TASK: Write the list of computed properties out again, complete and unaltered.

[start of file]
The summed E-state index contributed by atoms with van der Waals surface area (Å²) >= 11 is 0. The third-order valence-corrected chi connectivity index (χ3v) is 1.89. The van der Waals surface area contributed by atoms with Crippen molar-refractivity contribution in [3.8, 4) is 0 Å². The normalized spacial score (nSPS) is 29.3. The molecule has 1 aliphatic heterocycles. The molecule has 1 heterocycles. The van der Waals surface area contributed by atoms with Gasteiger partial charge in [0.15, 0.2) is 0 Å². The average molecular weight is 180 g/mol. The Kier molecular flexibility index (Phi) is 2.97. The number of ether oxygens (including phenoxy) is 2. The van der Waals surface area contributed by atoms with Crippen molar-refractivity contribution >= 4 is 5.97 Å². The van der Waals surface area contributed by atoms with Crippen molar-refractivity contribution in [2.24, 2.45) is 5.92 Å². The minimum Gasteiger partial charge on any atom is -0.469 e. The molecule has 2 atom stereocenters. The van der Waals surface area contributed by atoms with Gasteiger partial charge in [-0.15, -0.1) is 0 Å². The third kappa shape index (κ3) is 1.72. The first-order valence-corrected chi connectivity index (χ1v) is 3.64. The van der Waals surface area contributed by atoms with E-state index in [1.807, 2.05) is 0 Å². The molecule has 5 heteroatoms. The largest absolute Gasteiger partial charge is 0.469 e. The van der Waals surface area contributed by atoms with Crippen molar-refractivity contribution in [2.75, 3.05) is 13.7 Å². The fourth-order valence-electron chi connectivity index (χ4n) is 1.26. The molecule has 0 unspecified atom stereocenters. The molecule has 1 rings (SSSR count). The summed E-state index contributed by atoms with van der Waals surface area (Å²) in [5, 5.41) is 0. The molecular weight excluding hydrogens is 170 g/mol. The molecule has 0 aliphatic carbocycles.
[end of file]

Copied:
The summed E-state index contributed by atoms with van der Waals surface area (Å²) >= 11 is 0. The third-order valence-corrected chi connectivity index (χ3v) is 1.89. The van der Waals surface area contributed by atoms with Crippen molar-refractivity contribution in [3.8, 4) is 0 Å². The normalized spacial score (nSPS) is 29.3. The molecule has 1 aliphatic heterocycles. The molecule has 1 heterocycles. The van der Waals surface area contributed by atoms with Gasteiger partial charge in [0.15, 0.2) is 0 Å². The average molecular weight is 180 g/mol. The Kier molecular flexibility index (Phi) is 2.97. The number of ether oxygens (including phenoxy) is 2. The van der Waals surface area contributed by atoms with Crippen molar-refractivity contribution >= 4 is 5.97 Å². The van der Waals surface area contributed by atoms with Crippen molar-refractivity contribution in [2.24, 2.45) is 5.92 Å². The minimum Gasteiger partial charge on any atom is -0.469 e. The molecule has 2 atom stereocenters. The van der Waals surface area contributed by atoms with Gasteiger partial charge in [-0.15, -0.1) is 0 Å². The third kappa shape index (κ3) is 1.72. The first-order valence-corrected chi connectivity index (χ1v) is 3.64. The van der Waals surface area contributed by atoms with E-state index in [1.807, 2.05) is 0 Å². The molecule has 5 heteroatoms. The largest absolute Gasteiger partial charge is 0.469 e. The van der Waals surface area contributed by atoms with Crippen molar-refractivity contribution in [2.75, 3.05) is 13.7 Å². The fourth-order valence-electron chi connectivity index (χ4n) is 1.26. The molecule has 0 unspecified atom stereocenters. The molecule has 1 rings (SSSR count). The summed E-state index contributed by atoms with van der Waals surface area (Å²) in [5, 5.41) is 0. The molecular weight excluding hydrogens is 170 g/mol. The molecule has 0 aliphatic carbocycles.